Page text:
Sarakiniko beach: At 12 km from Parga after passing the village of Agia. You can reach it by boat, from the pier of Parga, or by car, from Anthousa village, but it’s a difficult drive, good only for those who love driving on earth roads. We recommend it only to the lovers of potholes and jeeps. The sunset is magnificent here. The beach is good for everybody: families, couples etc. It is also possible to practise water sports: water bike and canoe. The waters are good and only a small part of the beach is covered with pebbles. There is a car park so you don’t have to worry about it. It’s worth visiting the water source at «Baboulo». There are restaurants and cafeterias serving quite good food.
Agios Sostis beach: At 1 km to the south of Sarakiniko beach. It’s an isolated beach, so forget luxuries, such as restaurants, cafeterias, water sports, drinking water, people etc. Here you will discover what virgin nature means. If you own a jeep and you like driving at narrow and rough earth roads just take the map and a compass, go to Anthousa village and… good luck. If you meet anyone: a person, an animal (goat, donkey), any living creature, ask for directions, otherwise you will get lost!!! On the other way, if you want to be Indiana Jones take the jeep and continue to the south of Sarakiniko beach. However, if you don’t want to do “marzies”, that is to say follies in the local dialect, just take the boat from the pier and in 20 minutes you will be arriving at your destination. Joking apart, it’s a beautiful beach and is worthwhile visiting it, but only if you are well fitted out.up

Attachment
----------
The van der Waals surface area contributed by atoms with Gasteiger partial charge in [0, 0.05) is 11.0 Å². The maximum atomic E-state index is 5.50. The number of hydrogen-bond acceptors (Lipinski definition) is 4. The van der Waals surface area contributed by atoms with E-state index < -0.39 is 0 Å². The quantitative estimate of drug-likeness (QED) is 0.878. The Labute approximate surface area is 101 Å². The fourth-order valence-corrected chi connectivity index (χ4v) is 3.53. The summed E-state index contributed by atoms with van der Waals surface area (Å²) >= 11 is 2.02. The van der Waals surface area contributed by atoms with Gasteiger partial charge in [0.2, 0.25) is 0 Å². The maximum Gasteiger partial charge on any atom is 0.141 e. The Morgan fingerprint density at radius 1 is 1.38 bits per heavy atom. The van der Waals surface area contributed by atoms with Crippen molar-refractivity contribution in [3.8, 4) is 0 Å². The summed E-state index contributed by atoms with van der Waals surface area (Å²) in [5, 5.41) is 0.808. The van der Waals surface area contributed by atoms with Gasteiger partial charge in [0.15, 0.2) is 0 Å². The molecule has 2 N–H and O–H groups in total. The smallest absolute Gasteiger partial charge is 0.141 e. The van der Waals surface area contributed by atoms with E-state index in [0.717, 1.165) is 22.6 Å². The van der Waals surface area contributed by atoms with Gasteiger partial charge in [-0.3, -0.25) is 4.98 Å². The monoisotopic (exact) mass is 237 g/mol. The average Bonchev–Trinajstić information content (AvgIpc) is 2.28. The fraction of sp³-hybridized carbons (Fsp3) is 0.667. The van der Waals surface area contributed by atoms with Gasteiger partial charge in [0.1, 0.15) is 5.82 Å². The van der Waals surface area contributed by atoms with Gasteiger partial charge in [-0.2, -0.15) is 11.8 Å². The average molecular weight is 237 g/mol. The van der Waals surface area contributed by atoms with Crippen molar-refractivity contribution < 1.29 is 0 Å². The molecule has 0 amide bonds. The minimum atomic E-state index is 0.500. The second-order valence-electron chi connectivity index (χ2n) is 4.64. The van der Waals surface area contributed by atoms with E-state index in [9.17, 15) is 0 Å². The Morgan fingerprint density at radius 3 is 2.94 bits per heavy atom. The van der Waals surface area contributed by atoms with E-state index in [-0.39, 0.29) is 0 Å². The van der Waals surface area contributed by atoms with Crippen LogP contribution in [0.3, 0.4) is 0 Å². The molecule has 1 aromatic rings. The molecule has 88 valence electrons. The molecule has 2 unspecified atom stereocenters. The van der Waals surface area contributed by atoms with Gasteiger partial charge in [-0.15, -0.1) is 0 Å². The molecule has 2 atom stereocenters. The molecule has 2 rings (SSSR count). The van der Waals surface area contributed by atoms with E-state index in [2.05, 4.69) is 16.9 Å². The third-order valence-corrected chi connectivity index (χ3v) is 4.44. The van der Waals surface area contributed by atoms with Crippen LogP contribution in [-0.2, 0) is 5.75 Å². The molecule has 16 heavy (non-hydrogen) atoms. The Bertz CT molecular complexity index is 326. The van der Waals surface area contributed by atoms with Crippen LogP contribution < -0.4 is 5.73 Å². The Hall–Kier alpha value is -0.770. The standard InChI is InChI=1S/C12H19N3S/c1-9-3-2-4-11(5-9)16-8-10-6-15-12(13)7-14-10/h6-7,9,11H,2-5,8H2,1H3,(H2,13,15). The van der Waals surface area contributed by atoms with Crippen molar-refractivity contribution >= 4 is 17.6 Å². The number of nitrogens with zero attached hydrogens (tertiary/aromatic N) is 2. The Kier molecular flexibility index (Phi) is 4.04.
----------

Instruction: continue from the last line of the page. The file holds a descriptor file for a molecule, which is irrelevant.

Lichnos beach: You will come across it before arriving to Parga. It’s a beautiful beach provided with all the good things of civilization: water sports, cafeterias, restaurants etc. You can reach it by boat or by car. The waters are great and, of course, the beach is sandy for its most part and good for everybody.
Mprosta and Pisso Krioneri: Are the central beaches of the town of Parga.